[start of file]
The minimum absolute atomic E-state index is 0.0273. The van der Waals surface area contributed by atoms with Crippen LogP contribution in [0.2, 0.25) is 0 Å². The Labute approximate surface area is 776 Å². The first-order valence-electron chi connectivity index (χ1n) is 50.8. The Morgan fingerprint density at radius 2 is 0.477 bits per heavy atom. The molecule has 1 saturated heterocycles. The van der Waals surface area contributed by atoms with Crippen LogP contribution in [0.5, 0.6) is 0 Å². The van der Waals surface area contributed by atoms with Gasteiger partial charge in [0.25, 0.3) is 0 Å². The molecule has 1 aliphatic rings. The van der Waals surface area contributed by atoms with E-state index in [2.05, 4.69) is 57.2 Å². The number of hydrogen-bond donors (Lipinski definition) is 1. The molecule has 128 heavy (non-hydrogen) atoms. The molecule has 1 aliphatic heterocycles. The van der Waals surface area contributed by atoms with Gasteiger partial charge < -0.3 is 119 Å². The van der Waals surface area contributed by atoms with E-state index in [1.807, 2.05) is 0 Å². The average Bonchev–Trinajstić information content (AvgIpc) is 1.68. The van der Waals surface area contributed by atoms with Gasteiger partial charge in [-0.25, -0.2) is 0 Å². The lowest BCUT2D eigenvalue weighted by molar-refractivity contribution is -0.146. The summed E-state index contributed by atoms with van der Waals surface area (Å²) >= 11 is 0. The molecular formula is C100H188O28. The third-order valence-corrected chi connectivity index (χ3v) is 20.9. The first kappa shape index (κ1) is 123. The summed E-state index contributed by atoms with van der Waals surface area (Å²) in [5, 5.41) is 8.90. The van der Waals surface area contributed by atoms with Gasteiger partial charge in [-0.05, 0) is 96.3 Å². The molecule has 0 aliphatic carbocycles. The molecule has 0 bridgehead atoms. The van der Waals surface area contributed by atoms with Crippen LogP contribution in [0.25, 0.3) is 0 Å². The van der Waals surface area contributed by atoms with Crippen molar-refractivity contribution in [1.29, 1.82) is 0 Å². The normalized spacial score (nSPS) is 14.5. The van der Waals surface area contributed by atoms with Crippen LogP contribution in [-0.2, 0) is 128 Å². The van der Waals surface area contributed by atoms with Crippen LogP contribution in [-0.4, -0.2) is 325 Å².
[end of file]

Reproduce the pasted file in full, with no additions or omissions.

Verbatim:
The minimum absolute atomic E-state index is 0.0273. The van der Waals surface area contributed by atoms with Crippen LogP contribution in [0.2, 0.25) is 0 Å². The Labute approximate surface area is 776 Å². The first-order valence-electron chi connectivity index (χ1n) is 50.8. The Morgan fingerprint density at radius 2 is 0.477 bits per heavy atom. The molecule has 1 saturated heterocycles. The van der Waals surface area contributed by atoms with Crippen LogP contribution in [0.5, 0.6) is 0 Å². The van der Waals surface area contributed by atoms with Gasteiger partial charge in [0.25, 0.3) is 0 Å². The molecule has 1 aliphatic rings. The van der Waals surface area contributed by atoms with E-state index in [2.05, 4.69) is 57.2 Å². The number of hydrogen-bond donors (Lipinski definition) is 1. The molecule has 128 heavy (non-hydrogen) atoms. The molecule has 1 aliphatic heterocycles. The van der Waals surface area contributed by atoms with Gasteiger partial charge < -0.3 is 119 Å². The van der Waals surface area contributed by atoms with E-state index in [1.807, 2.05) is 0 Å². The average Bonchev–Trinajstić information content (AvgIpc) is 1.68. The van der Waals surface area contributed by atoms with Gasteiger partial charge in [-0.25, -0.2) is 0 Å². The lowest BCUT2D eigenvalue weighted by molar-refractivity contribution is -0.146. The summed E-state index contributed by atoms with van der Waals surface area (Å²) >= 11 is 0. The molecular formula is C100H188O28. The third-order valence-corrected chi connectivity index (χ3v) is 20.9. The first kappa shape index (κ1) is 123. The summed E-state index contributed by atoms with van der Waals surface area (Å²) in [5, 5.41) is 8.90. The van der Waals surface area contributed by atoms with Gasteiger partial charge in [-0.05, 0) is 96.3 Å². The molecule has 0 aliphatic carbocycles. The molecule has 0 bridgehead atoms. The van der Waals surface area contributed by atoms with Crippen LogP contribution in [0.25, 0.3) is 0 Å². The van der Waals surface area contributed by atoms with Crippen molar-refractivity contribution in [1.29, 1.82) is 0 Å². The normalized spacial score (nSPS) is 14.5. The van der Waals surface area contributed by atoms with Crippen LogP contribution in [-0.2, 0) is 128 Å². The van der Waals surface area contributed by atoms with Crippen LogP contribution in [-0.4, -0.2) is 325 Å².